Cutting your carbon footprint is one thing, but cutting your paper footprint is a whole other game. As a vivid demonstration of how much paper we use, Mandy Haggith collected and displayed the 250kg of paper that the people in her small Scottish town had thrown away over the past year. In response to this paper mountain, a series of recycling initiatives were started in the town involving students, shop keepers and residents.
Haggith is a long-time forest campaigner and in preparation for her book, Paper Trails she travelled around most of the great forests of the world. What she found is profoundly disturbing--ancient forests being stripped to nothing by huge multi-nationals--all to feed the UK's need for 12.5 million tons of paper per year. She found that Indonesia, Malaysia, Vietnam and Thailand had terrible devastation but that China and Finland had very good forest preservation. Russia and Canada are the worst offenders--they also have the most wood--50% of the world's forests. She said that "it was Canada that depressed me the most, Canada is incredibly wealthy, yet 90 per cent of its logging is from old growth forests and its pollution record is horrific. It has some of the worst cases of paper mill pollution I found."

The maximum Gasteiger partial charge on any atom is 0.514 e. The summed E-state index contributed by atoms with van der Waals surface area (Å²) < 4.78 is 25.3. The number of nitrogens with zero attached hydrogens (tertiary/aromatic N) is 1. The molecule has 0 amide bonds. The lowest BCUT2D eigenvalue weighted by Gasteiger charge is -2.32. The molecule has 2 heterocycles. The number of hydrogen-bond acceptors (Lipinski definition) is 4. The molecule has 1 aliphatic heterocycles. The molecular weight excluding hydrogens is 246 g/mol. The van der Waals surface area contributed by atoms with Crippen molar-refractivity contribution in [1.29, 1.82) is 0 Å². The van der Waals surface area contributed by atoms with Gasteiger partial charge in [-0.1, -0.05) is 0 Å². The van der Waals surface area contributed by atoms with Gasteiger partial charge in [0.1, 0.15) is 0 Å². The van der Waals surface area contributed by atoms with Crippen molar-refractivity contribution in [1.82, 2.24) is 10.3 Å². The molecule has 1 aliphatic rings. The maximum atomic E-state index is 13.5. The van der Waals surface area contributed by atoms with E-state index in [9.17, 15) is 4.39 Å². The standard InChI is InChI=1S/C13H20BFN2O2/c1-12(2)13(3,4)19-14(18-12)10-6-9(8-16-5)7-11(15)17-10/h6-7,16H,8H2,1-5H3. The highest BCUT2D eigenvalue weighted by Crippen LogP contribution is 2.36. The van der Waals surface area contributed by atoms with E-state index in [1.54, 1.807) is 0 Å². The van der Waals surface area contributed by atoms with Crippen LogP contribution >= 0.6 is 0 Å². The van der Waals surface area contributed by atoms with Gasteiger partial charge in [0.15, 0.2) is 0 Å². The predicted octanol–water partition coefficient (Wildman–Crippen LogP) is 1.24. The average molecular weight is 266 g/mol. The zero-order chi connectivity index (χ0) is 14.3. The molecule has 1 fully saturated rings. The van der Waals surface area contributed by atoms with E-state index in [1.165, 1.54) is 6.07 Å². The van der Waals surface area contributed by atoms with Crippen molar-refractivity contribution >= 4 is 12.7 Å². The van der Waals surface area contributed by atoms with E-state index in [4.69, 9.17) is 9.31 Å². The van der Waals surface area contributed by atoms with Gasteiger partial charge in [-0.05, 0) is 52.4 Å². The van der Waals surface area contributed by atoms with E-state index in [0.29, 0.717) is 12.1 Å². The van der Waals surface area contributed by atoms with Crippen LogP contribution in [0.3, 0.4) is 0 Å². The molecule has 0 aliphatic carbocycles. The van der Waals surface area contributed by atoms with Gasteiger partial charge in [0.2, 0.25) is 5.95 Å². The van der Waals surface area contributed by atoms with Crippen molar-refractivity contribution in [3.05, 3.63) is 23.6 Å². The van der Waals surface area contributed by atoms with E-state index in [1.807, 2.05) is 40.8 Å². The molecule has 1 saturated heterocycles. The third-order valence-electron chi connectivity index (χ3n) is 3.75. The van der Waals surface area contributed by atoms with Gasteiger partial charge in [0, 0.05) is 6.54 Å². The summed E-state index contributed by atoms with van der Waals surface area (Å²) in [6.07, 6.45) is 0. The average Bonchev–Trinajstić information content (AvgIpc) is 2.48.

However there is some hope: Canada did publish its Harry Potter books on recycled paper, and then two British publishers followed suit. The UK's newspaper industry has now agreed to raise its recycled paper content to 70 per cent. The European Environmental Paper Network has launched a new website, Shrink, to encourage people to make a pledge to cut their paper usage and take greater action. It contains some fascinating tips on how to save paper at work and in the home.
How to save the trees:
* Do not pick up paper napkins in cafés.
* Ask yourself: do I need to print this? If so, use both sides of the paper.
* Make sure any paper you buy (toilet rolls through to writing paper) comes from recycled sources.
* Re-use paper bags or compost receipts and torn-up bank statements
* Cut down on and share magazines, return unwanted catalogues to the sender.
* Re-use envelopes and make your own cards.
* Read small print carefully and never tick the "more information" box.
* Ask your boss to buy recycled paper for your workplace.